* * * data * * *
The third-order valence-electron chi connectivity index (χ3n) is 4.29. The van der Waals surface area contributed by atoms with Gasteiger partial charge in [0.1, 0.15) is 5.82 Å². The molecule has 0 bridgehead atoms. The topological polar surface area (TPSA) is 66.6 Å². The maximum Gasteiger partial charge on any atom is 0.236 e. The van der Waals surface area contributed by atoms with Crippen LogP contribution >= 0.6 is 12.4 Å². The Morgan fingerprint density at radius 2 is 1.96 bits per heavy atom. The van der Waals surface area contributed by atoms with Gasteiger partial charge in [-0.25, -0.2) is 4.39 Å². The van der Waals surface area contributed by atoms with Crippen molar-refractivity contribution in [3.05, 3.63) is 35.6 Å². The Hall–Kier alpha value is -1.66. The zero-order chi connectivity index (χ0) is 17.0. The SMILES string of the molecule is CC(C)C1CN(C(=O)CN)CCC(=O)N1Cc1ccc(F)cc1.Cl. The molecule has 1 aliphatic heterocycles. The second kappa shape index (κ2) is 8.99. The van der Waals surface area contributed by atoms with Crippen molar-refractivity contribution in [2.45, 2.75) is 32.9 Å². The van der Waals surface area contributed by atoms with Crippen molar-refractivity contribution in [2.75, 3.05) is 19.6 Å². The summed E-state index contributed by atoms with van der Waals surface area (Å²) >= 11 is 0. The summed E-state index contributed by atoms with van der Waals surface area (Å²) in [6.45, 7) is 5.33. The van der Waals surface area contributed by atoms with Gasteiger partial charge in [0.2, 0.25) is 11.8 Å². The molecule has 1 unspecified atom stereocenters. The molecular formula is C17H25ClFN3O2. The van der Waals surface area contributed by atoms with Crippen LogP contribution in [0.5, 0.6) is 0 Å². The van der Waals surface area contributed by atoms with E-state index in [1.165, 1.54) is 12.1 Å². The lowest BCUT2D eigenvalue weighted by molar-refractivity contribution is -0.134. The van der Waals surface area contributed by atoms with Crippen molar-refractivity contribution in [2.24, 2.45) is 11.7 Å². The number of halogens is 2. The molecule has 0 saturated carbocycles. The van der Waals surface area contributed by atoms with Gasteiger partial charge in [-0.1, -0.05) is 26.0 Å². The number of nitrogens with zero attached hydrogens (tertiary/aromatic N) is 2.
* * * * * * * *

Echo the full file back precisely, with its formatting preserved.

The third-order valence-electron chi connectivity index (χ3n) is 4.29. The van der Waals surface area contributed by atoms with Gasteiger partial charge in [0.1, 0.15) is 5.82 Å². The molecule has 0 bridgehead atoms. The topological polar surface area (TPSA) is 66.6 Å². The maximum Gasteiger partial charge on any atom is 0.236 e. The van der Waals surface area contributed by atoms with Crippen LogP contribution >= 0.6 is 12.4 Å². The Morgan fingerprint density at radius 2 is 1.96 bits per heavy atom. The van der Waals surface area contributed by atoms with Gasteiger partial charge in [-0.25, -0.2) is 4.39 Å². The van der Waals surface area contributed by atoms with Crippen molar-refractivity contribution in [3.05, 3.63) is 35.6 Å². The Hall–Kier alpha value is -1.66. The zero-order chi connectivity index (χ0) is 17.0. The SMILES string of the molecule is CC(C)C1CN(C(=O)CN)CCC(=O)N1Cc1ccc(F)cc1.Cl. The molecule has 1 aliphatic heterocycles. The second kappa shape index (κ2) is 8.99. The van der Waals surface area contributed by atoms with Crippen molar-refractivity contribution in [2.45, 2.75) is 32.9 Å². The van der Waals surface area contributed by atoms with Crippen molar-refractivity contribution in [2.75, 3.05) is 19.6 Å². The summed E-state index contributed by atoms with van der Waals surface area (Å²) >= 11 is 0. The summed E-state index contributed by atoms with van der Waals surface area (Å²) in [6.45, 7) is 5.33. The van der Waals surface area contributed by atoms with Gasteiger partial charge in [0.2, 0.25) is 11.8 Å². The molecule has 1 unspecified atom stereocenters. The molecular formula is C17H25ClFN3O2. The van der Waals surface area contributed by atoms with Crippen LogP contribution in [0.5, 0.6) is 0 Å². The van der Waals surface area contributed by atoms with E-state index in [1.165, 1.54) is 12.1 Å². The lowest BCUT2D eigenvalue weighted by molar-refractivity contribution is -0.134. The van der Waals surface area contributed by atoms with Crippen molar-refractivity contribution in [2.24, 2.45) is 11.7 Å². The number of halogens is 2. The molecule has 0 saturated carbocycles. The van der Waals surface area contributed by atoms with Gasteiger partial charge in [-0.1, -0.05) is 26.0 Å². The number of nitrogens with zero attached hydrogens (tertiary/aromatic N) is 2.